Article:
Trans-becomings in western ‘classical’ singing: An intra-active approach  


Taru Leppänen and Milla Tiainen



In collaboration with Demian Seesjärvi




This exposition is an attempt to think transgender experiences and existence in relation to voice and particular musical practices. A key source of inspiration for this voice- and music-centred line of exploration is our collaboration with Finnish singer and voice teacher Demian Seesjärvi. Thus, the propositions made here are meant to take form or reverberate in-between Seesjärvi’s vocalizations, his spoken and written reflections on his body/voice and artistic activity, and the research interests and concepts that we bring into these encounters.

The key enabler of the inquiry, Demian Seesjärvi, is a trans man who has been engaged in the medical, social and bodily-mentally experienced process of sex/gender reassignment, or re-affirmation, for the past few years. We use the composite sex/gender here to stress the premise that both sex - which traditionally signals the biological and bodily aspects of sexual difference - and gender - which refers to subjective and social identities within sociocultural gender systems - are in a co-constitutive relationship with one another. Neither pre-exists the other. Instead, the bodily and related materialities (such as hormones) pertaining to sex affect both individual enactments and social conceptions of gender. Meanwhile, understandings of gender, whether in medical or musical practices, affect the formation and existential possibilities of bodies and sexes.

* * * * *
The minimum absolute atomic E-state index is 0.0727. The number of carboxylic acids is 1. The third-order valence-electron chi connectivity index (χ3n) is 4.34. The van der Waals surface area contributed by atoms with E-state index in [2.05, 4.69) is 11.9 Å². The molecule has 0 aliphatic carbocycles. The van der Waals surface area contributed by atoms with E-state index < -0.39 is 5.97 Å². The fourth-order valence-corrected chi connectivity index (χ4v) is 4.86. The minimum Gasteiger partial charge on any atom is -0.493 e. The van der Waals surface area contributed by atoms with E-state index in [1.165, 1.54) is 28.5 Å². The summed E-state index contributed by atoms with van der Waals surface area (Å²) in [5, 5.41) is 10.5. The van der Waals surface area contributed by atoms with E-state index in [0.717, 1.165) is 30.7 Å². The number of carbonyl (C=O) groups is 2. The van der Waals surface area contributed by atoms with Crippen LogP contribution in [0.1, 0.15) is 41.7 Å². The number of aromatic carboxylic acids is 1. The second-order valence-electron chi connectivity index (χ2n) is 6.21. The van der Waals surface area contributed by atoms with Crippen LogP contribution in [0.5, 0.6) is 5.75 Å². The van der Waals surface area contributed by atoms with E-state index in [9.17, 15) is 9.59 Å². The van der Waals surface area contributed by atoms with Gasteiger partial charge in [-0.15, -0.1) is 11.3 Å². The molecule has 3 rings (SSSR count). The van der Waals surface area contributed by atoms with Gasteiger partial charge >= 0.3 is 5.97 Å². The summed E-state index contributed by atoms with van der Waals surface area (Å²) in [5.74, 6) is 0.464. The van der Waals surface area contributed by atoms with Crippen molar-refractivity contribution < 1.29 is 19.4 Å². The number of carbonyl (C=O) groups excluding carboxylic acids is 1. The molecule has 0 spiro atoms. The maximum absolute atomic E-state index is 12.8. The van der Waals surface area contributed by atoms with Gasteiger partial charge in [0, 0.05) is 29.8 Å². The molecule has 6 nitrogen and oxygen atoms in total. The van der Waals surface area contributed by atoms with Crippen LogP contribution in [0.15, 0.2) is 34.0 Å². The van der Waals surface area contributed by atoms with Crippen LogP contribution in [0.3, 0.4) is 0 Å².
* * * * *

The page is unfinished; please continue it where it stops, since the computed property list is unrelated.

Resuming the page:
A central distinctive feature of Seesjärvi’s sex/gender re-affirmation process is his embeddedness in the culture and voice practices of western so-called ‘classical’ singing. Seesjärvi has been educated in this music culture, and has trained his voice and body in relation to its repertoires, for many years. As we will discuss, while engaging the sound examples of this exposition, he has actively practised classical singing both before and during the sex re-affirmation process in relation to the differing bodily and vocal potentialities of being available to him in these different stages of his life. Even as a youngster, before his systematic studies of ‘classical’ singing, Seesjärvi found vocal role models within this musical tradition. This was the case especially when he attempted to emulate, since early childhood, the voice and manner of singing of the renowned Swedish tenor Jussi Björling (1911-1960). Seesjärvi brought this up in reference to the first sound sample we have chosen for the exposition, namely his adjacent performance of “Kotirannan laulu” (A song of the homeshore) at the age of 17. As Seesjärvi explains in the neighbouring account, he was infatuated not only with the voice of the young boy who had performed this folk song-like tune on a previous recording, but also with the classically trained vocality of Björling. To follow singer and voice studies scholar Anne Tarvainen and several other researchers, the emulation Seesjärvi alludes to is feasible on the basis of humans’ (and some other animals’) evidenced capacity to corporeally empathize with and mime other bodies’ visible and audible actions. This is enabled by the tactile-kinetic similarities roughly shared by many sound-making, or otherwise acting, bodies. (E.g. Tarvainen 2012: 142-146.) At the same time, Seesjärvi’s performance of “Kotirannan laulu” and his account thereof illustrate the functioning of music - such as the domain of ‘classical’ singing - as powerful milieus for the formation of trans persons’ agency and identity (cf. Välimäki 2014).